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Build A Pin-Hole Planetarium Electronics Project

Pin-hole Planetarium

Indoor night sky

By Ari Dubinsky

Description: Homemade Pin-hole Planetarium Project
Assembly Time: 1-2 hours
Skill level: Beginner

Have you ever wanted to stare at the star-lit night from the comfort of your bed? Reproduce nature's majesty with your own homemade planetarium and transform your ceiling into the night sky using a few electronic components and some common household materials. Follow these easy steps and you'll be seeing stars in no time.

It's time to get creative!

Required materials

At the start of a project, it's important to put together a list of materials you will need. This project requires a few electronic components and a few things you may already have lying around.

1. Metal bowl* - this will be your planetarium dome
2. Base*, I used a microwave splatter guard
3. Hammer
4. A few nails
5. A metal file
6. Wooden block
7. Soldering equipment
8. High Power LED
9. Toggle Switch
10. Wall Adapter Power Supply
11. Hook-up Wire

*note that the bowl and the base should be a good fit together (see photo below)

Assembled planetarium Assembled planetarium

Step 1 - Punching holes in the dome

There are a couple of ways to make your dome but I chose to do this very primitively. I had an extra hand help me with this step as I hammered a nail through the bowl into a wooden block, simple, yet effective. These holes should be relatively small since you want your projections to look like the actual night sky. Make sure to file down your dome afterwards as the punched holes can be sharp.

If you want to create constellations, print out a sheet that has the constellations and place the sheet over the bowl as you drive a nail through it.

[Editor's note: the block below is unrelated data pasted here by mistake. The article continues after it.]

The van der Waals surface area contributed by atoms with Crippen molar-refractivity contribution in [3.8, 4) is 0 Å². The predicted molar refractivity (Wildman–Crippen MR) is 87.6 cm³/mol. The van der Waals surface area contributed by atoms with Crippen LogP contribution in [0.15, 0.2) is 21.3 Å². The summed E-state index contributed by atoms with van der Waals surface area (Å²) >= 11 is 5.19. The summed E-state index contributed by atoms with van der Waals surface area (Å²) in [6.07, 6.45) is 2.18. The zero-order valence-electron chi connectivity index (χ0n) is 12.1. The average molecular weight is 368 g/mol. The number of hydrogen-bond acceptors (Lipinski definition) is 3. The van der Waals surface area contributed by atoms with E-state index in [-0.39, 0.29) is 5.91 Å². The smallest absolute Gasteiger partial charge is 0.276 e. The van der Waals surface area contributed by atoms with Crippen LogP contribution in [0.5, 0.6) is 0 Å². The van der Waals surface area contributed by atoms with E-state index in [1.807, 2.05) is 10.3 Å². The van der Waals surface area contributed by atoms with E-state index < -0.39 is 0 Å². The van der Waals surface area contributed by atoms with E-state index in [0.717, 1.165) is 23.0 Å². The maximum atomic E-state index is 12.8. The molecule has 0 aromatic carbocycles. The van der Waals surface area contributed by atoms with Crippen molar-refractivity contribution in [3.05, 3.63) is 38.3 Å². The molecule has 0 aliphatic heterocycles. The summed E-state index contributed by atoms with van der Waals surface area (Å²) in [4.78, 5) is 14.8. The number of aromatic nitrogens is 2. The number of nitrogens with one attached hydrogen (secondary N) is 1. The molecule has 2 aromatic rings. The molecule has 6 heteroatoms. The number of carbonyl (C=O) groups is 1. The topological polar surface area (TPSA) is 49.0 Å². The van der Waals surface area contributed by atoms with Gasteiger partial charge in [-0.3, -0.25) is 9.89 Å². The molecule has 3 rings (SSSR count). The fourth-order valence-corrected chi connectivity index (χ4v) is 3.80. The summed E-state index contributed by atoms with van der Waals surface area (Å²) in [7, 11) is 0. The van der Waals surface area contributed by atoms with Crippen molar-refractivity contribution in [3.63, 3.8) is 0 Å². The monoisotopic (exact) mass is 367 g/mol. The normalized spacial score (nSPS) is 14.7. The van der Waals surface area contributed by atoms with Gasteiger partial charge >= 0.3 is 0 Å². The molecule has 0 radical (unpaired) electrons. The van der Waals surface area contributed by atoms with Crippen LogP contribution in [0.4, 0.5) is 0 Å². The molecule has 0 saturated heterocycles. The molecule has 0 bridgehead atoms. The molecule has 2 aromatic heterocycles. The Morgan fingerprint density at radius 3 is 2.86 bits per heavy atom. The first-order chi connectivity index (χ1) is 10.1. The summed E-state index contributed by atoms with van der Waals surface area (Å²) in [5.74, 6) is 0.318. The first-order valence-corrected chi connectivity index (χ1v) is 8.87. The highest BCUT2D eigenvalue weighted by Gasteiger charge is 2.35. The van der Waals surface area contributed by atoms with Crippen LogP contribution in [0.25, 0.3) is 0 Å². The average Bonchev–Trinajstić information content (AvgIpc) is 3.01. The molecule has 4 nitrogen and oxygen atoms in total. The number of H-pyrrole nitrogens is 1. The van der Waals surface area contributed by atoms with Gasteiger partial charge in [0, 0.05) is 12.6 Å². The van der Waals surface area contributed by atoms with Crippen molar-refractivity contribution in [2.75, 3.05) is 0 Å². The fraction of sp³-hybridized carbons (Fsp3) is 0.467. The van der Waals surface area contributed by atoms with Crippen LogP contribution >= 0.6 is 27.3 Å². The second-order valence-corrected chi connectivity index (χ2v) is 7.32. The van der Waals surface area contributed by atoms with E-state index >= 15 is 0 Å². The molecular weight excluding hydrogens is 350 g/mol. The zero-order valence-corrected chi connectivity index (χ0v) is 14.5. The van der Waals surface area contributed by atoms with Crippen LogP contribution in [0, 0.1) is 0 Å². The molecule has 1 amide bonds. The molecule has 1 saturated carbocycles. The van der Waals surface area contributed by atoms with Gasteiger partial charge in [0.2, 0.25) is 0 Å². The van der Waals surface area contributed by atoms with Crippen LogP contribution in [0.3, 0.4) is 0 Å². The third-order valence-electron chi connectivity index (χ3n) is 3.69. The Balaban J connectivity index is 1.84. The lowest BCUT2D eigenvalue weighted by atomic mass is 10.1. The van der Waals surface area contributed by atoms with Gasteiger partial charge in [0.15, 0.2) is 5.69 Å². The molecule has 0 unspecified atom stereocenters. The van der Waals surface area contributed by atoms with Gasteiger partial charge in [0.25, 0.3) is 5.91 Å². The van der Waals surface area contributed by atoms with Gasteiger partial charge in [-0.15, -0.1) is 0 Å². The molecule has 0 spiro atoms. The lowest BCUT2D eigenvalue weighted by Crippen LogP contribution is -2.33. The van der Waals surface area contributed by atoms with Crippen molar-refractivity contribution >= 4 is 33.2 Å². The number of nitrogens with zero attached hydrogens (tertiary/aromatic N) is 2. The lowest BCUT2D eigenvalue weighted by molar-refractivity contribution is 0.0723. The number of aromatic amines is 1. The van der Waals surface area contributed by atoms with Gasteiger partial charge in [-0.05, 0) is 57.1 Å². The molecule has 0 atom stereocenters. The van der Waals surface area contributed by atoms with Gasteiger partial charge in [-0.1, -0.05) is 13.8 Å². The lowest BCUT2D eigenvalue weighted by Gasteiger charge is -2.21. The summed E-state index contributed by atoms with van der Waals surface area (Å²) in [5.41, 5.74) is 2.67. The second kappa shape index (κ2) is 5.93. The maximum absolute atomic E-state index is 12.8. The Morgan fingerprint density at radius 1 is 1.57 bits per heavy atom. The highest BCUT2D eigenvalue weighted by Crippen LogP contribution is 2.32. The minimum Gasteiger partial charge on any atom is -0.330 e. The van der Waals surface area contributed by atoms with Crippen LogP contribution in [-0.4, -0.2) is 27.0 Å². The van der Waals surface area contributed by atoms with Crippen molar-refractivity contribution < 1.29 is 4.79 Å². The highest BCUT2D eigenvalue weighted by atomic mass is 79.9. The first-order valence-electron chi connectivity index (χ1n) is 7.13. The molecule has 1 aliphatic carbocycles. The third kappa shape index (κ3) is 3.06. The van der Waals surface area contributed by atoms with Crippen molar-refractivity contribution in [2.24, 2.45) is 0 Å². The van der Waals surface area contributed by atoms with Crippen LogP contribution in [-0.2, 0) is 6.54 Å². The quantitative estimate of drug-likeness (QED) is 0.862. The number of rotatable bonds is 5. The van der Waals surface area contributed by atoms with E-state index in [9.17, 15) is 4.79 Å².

Punch holes in dome Punch holes in dome (bowl)

Step 2 - Prepare LED

Prepare the LED by soldering wire to its terminals.

Solder leader wire to LED terminal Solder leader wire to LED terminal

Step 3 - Connect switch and assembly

Next I soldered the wire to the switch, attached it to the base and connected it to the power supply. I cut the end off the Wall Adapter Power Supply so that I could connect one end to the switch and the other to the LED. For the best effect, it is important to make sure light doesn't escape from your enclosure except through the designated holes in the dome, so I covered my base with black paper.

Base enclosure Base enclosure contains wiring and switch. Black paper covers the top.

Secure the LED on top of the base with glue or double-sided tape.

Warning: LED is extremely bright.

Placed LED on Planetarium base LED placed on planetarium base with black paper backing.
Switch is seen on bottom right side of base in this picture.

Step 4 - Add dome

Indoor night sky Place dome on top, turn off the lights and enjoy!

Troubleshooting Issues:

Make sure the LED isn't shorting on the enclosure's base.

Check to be sure your soldering is secure on terminal and switch.

Check for damaged components.


Find a great sky chart here.

Lots more night sky info here.
This project was assembled by Ari Dubinsky. Ari currently attends Cal Poly San Luis Obispo in pursuit of a degree in Electrical Engineering. His interests include shredding on the guitar, electronics, and music production.